Before reading James Surowiecki’s splendidly sensible “Financial Page” column in The New Yorker this week I’d no idea that I’ve, habitually, broken the law since the age of 10 or so. Oh sure, lifting packs of baseball cards a few times from a stationery store back in the 1960s in my hometown of Huntington, New York sticks out as an embarrassing minor crime. And, obviously, purchasing and using any number of “controlled substances” as a teenager and young man, wasn’t kosher, at least as far as the authorities were concerned. A lot of people forget today about how paranoid you could get a generation ago when, walking around town, “holding” a quantity of pot, and hearing police sirens, you just knew the cops had zeroed in, and were ready to toss your bony butt into the slammer for the next 10 years. It was called a “buzz kill” and really wasn’t a lot of fun; of course, the pros of smoking dope or dropping a tab of Mr. Natural or windowpane far outweighed the cons of possibly getting caught, but I digress.
Surowiecki’s opening sentence says it all: “Last week, football fans across the country committed a crime: they bet on the Super Bowl.” He goes on to explain that betting is—at least, technically—illegal in all but four states in the U.S. (Nevada, Delaware, Oregon and Montana), which means I began down an outlaw path as a pre-teen, when my four brothers and I would play marathon card games of whist, throwing nickels in the pot before each hand. In 1969, as an eighth-grader at Simpson Jr. High School, I had a particularly bad skein of betting: I got burned on the Orioles/Mets World Series, dropping $35 (very real moolah at the time) and then another $50 when the Jets stunned the Colts in the third Super Bowl. In fact, part of the action was with my metal shop teacher, and I’m convinced that his satisfaction of receiving a fiver from me after Joe Namath turned the sports world upside down helped me receive a passing grade in a required subject at which I wasn’t merely bad at, but really awful, a five-thumbed kid trying, without success, to construct a napkin holder. Mr. R was a complete asshole, and didn’t care for me much, or my lip, but that bet made him feel superior. Which suited me fine; you make do with, so to speak, the cards you’re dealt.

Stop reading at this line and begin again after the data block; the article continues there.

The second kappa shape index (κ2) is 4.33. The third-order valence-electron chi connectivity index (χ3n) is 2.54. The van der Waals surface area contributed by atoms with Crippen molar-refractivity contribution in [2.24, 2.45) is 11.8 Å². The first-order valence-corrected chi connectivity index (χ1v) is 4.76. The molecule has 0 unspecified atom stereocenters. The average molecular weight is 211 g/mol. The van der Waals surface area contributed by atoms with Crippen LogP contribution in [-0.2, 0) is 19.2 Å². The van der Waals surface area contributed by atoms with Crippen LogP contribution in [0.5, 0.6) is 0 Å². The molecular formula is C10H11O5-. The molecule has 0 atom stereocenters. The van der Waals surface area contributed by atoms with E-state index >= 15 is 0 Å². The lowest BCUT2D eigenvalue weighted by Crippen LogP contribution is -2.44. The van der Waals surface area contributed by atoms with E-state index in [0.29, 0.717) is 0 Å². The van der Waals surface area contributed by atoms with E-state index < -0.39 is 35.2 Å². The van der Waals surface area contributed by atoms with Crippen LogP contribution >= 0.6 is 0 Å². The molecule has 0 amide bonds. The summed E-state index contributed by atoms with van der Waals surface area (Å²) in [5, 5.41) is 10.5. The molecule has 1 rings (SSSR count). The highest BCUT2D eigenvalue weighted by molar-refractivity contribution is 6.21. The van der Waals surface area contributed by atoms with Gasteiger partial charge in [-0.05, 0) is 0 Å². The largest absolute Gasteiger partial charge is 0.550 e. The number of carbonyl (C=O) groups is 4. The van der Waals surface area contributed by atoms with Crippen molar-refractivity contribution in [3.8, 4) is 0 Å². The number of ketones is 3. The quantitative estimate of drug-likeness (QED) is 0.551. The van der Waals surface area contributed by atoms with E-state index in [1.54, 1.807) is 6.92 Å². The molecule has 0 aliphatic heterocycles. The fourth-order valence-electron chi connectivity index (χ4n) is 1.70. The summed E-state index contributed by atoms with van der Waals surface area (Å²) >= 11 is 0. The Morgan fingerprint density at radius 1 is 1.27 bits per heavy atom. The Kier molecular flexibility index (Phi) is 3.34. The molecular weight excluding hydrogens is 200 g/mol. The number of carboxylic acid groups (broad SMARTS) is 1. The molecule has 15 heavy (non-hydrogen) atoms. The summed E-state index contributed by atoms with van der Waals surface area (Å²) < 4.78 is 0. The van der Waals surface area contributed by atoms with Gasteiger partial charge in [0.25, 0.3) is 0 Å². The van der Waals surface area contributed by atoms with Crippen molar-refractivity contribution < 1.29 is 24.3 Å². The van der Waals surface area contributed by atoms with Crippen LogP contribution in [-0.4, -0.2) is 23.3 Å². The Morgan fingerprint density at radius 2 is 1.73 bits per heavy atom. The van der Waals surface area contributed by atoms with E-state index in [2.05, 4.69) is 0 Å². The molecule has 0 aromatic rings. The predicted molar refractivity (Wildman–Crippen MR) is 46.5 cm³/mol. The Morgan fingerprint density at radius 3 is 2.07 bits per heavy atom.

I’ve always been far smarter at political wagers than those centered on sports. Took home a decent haul on the Nixon/Humphrey race in ’68, Bush/Dukakis in ’88, and in ’94 I ran the table, correctly betting the GOP would take control of the House and Senate and that George Pataki would send Mario Cuomo (who could’ve been president had he run in ’92) into retirement. Also, the Bush/Gore contest of 2000, although there were bruised feelings—to put it mildly—galore after that really, really weird election. (I’m still pissed that Karl Rove sent Bush on a fruitless swing of California in the last week of that campaign instead of nailing down a few states that weren’t long shots.)
I did lose about 50 bucks on Romney last fall—the small amount is testimony to my lack of faith in the flawed candidate, but the odds I received before the Denver debate were too tempting—but in general, I’ve got about a 75 percent success rate in political bets. Unlike sports, although that can be partially explained by my annual “good karma” bet that the Red Sox will win the World Series. In the 90s, ‘round about March 15, fellow baseball fans at New York Press would compete to see who could take the boss’ money that year.
Surowiecki doesn’t get to what everyone’s thinking of while reading his piece until the last paragraph, but it’s a good one:
There’s an obvious parallel here with the current wrangling between the federal government and states that have legalized marijuana. If New Jerseyans want to be able to place the occasional bet on an N.F.L. game, or Coloradans want to be able to get high, the rest of us should let them. There’s no reason to make a federal case out of it.
In the final episode of Weeds, set in the near future, marijuana mogul Silas Botwin picks up a pack of his favorite smokes (Puff Dragons) at a deli on the way back to his swanky domicile, wife and baby in tow. It shouldn’t be a fantasy that gambling, most drugs and prostitution are legal in this country, but try and find one influential politician in Washington who has the guts to say so. What a disgrace.
—Follow Russ Smith on Twitter: @MUGGER1955